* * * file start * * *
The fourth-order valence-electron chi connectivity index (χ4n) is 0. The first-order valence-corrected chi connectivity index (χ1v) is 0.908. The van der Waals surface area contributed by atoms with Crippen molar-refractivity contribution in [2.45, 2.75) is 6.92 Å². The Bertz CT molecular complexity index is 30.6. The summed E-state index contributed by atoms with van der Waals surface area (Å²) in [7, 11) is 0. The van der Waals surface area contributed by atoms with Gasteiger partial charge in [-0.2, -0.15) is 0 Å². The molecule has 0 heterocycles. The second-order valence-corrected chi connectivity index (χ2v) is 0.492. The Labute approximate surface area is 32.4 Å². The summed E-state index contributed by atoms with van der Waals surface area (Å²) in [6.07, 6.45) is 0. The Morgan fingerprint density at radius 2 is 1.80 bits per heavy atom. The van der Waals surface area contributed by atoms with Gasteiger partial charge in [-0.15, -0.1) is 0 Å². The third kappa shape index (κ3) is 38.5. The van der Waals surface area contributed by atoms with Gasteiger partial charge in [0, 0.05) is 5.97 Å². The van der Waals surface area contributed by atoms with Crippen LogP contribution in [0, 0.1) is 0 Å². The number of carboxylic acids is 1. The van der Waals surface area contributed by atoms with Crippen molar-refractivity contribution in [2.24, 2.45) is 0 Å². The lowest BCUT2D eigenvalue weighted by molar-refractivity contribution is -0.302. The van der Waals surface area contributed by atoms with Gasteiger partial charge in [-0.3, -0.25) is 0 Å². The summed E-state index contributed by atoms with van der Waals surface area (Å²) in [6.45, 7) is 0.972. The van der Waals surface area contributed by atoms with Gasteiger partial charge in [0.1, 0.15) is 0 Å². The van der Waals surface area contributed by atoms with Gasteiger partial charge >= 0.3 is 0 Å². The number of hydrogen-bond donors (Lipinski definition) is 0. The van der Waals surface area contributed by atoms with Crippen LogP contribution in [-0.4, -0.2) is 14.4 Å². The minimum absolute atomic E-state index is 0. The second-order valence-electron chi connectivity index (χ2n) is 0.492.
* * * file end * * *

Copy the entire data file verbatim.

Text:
The fourth-order valence-electron chi connectivity index (χ4n) is 0. The first-order valence-corrected chi connectivity index (χ1v) is 0.908. The van der Waals surface area contributed by atoms with Crippen molar-refractivity contribution in [2.45, 2.75) is 6.92 Å². The Bertz CT molecular complexity index is 30.6. The summed E-state index contributed by atoms with van der Waals surface area (Å²) in [7, 11) is 0. The van der Waals surface area contributed by atoms with Gasteiger partial charge in [-0.2, -0.15) is 0 Å². The molecule has 0 heterocycles. The second-order valence-corrected chi connectivity index (χ2v) is 0.492. The Labute approximate surface area is 32.4 Å². The summed E-state index contributed by atoms with van der Waals surface area (Å²) in [6.07, 6.45) is 0. The Morgan fingerprint density at radius 2 is 1.80 bits per heavy atom. The van der Waals surface area contributed by atoms with Gasteiger partial charge in [-0.15, -0.1) is 0 Å². The third kappa shape index (κ3) is 38.5. The van der Waals surface area contributed by atoms with Gasteiger partial charge in [0, 0.05) is 5.97 Å². The van der Waals surface area contributed by atoms with Crippen LogP contribution in [0, 0.1) is 0 Å². The number of carboxylic acids is 1. The van der Waals surface area contributed by atoms with Crippen molar-refractivity contribution in [2.24, 2.45) is 0 Å². The lowest BCUT2D eigenvalue weighted by molar-refractivity contribution is -0.302. The van der Waals surface area contributed by atoms with Gasteiger partial charge in [-0.3, -0.25) is 0 Å². The summed E-state index contributed by atoms with van der Waals surface area (Å²) in [6.45, 7) is 0.972. The van der Waals surface area contributed by atoms with Gasteiger partial charge in [0.1, 0.15) is 0 Å². The van der Waals surface area contributed by atoms with Gasteiger partial charge >= 0.3 is 0 Å². The number of hydrogen-bond donors (Lipinski definition) is 0. The van der Waals surface area contributed by atoms with Crippen LogP contribution in [-0.4, -0.2) is 14.4 Å². The minimum absolute atomic E-state index is 0. The second-order valence-electron chi connectivity index (χ2n) is 0.492.